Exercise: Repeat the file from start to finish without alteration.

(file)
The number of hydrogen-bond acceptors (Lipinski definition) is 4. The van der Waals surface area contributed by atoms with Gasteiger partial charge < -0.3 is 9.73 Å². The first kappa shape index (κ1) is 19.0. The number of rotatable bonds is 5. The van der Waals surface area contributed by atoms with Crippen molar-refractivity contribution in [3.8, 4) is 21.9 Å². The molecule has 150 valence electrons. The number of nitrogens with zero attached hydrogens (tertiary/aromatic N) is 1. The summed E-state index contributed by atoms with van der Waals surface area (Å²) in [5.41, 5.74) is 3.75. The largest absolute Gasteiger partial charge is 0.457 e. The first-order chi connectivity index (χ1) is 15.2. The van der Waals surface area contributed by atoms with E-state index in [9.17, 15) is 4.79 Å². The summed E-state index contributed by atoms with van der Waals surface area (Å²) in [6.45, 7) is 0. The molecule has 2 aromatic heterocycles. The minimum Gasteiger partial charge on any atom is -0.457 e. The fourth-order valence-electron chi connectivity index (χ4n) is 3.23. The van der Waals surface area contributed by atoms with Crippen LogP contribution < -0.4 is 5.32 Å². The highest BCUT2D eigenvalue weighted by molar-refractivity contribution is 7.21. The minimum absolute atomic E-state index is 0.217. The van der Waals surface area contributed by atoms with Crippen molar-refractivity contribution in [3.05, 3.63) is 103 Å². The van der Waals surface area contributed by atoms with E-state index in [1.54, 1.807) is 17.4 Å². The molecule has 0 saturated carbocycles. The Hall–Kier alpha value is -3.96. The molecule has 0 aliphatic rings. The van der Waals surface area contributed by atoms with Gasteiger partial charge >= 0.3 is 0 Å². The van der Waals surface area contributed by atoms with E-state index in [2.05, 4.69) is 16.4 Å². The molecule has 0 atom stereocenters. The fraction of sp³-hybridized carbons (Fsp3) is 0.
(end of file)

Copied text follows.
The number of hydrogen-bond acceptors (Lipinski definition) is 4. The van der Waals surface area contributed by atoms with Gasteiger partial charge < -0.3 is 9.73 Å². The first kappa shape index (κ1) is 19.0. The number of rotatable bonds is 5. The van der Waals surface area contributed by atoms with Crippen molar-refractivity contribution in [3.8, 4) is 21.9 Å². The molecule has 150 valence electrons. The number of nitrogens with zero attached hydrogens (tertiary/aromatic N) is 1. The summed E-state index contributed by atoms with van der Waals surface area (Å²) in [5.41, 5.74) is 3.75. The largest absolute Gasteiger partial charge is 0.457 e. The first-order chi connectivity index (χ1) is 15.2. The van der Waals surface area contributed by atoms with E-state index in [9.17, 15) is 4.79 Å². The summed E-state index contributed by atoms with van der Waals surface area (Å²) in [6.45, 7) is 0. The molecule has 2 aromatic heterocycles. The minimum Gasteiger partial charge on any atom is -0.457 e. The fourth-order valence-electron chi connectivity index (χ4n) is 3.23. The van der Waals surface area contributed by atoms with Crippen LogP contribution < -0.4 is 5.32 Å². The highest BCUT2D eigenvalue weighted by molar-refractivity contribution is 7.21. The minimum absolute atomic E-state index is 0.217. The van der Waals surface area contributed by atoms with Crippen molar-refractivity contribution in [3.05, 3.63) is 103 Å². The van der Waals surface area contributed by atoms with E-state index in [1.54, 1.807) is 17.4 Å². The molecule has 0 saturated carbocycles. The Hall–Kier alpha value is -3.96. The molecule has 0 aliphatic rings. The van der Waals surface area contributed by atoms with Gasteiger partial charge >= 0.3 is 0 Å². The van der Waals surface area contributed by atoms with E-state index in [2.05, 4.69) is 16.4 Å². The molecule has 0 atom stereocenters. The fraction of sp³-hybridized carbons (Fsp3) is 0.